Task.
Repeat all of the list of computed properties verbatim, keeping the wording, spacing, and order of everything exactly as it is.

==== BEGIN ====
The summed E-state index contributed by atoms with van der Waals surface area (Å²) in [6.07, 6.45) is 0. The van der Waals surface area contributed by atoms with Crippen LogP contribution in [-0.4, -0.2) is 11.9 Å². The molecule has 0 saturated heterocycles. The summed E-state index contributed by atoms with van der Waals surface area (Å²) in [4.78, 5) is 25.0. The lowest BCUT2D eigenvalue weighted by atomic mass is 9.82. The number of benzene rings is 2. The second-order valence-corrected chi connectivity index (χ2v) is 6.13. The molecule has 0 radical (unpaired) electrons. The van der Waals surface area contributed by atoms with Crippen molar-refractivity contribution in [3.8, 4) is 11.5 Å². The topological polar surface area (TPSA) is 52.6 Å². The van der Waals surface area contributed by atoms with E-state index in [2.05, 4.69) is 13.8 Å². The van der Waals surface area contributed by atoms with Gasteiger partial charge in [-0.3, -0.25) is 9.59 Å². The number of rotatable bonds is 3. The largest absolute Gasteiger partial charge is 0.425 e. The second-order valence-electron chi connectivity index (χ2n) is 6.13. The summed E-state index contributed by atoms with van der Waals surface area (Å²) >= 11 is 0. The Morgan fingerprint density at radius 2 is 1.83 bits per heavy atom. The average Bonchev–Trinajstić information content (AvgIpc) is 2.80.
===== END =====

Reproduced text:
The summed E-state index contributed by atoms with van der Waals surface area (Å²) in [6.07, 6.45) is 0. The van der Waals surface area contributed by atoms with Crippen LogP contribution in [-0.4, -0.2) is 11.9 Å². The molecule has 0 saturated heterocycles. The summed E-state index contributed by atoms with van der Waals surface area (Å²) in [4.78, 5) is 25.0. The lowest BCUT2D eigenvalue weighted by atomic mass is 9.82. The number of benzene rings is 2. The second-order valence-corrected chi connectivity index (χ2v) is 6.13. The molecule has 0 radical (unpaired) electrons. The van der Waals surface area contributed by atoms with Crippen molar-refractivity contribution in [3.8, 4) is 11.5 Å². The topological polar surface area (TPSA) is 52.6 Å². The van der Waals surface area contributed by atoms with E-state index in [2.05, 4.69) is 13.8 Å². The van der Waals surface area contributed by atoms with Gasteiger partial charge in [-0.3, -0.25) is 9.59 Å². The number of rotatable bonds is 3. The largest absolute Gasteiger partial charge is 0.425 e. The second-order valence-electron chi connectivity index (χ2n) is 6.13. The summed E-state index contributed by atoms with van der Waals surface area (Å²) >= 11 is 0. The Morgan fingerprint density at radius 2 is 1.83 bits per heavy atom. The average Bonchev–Trinajstić information content (AvgIpc) is 2.80.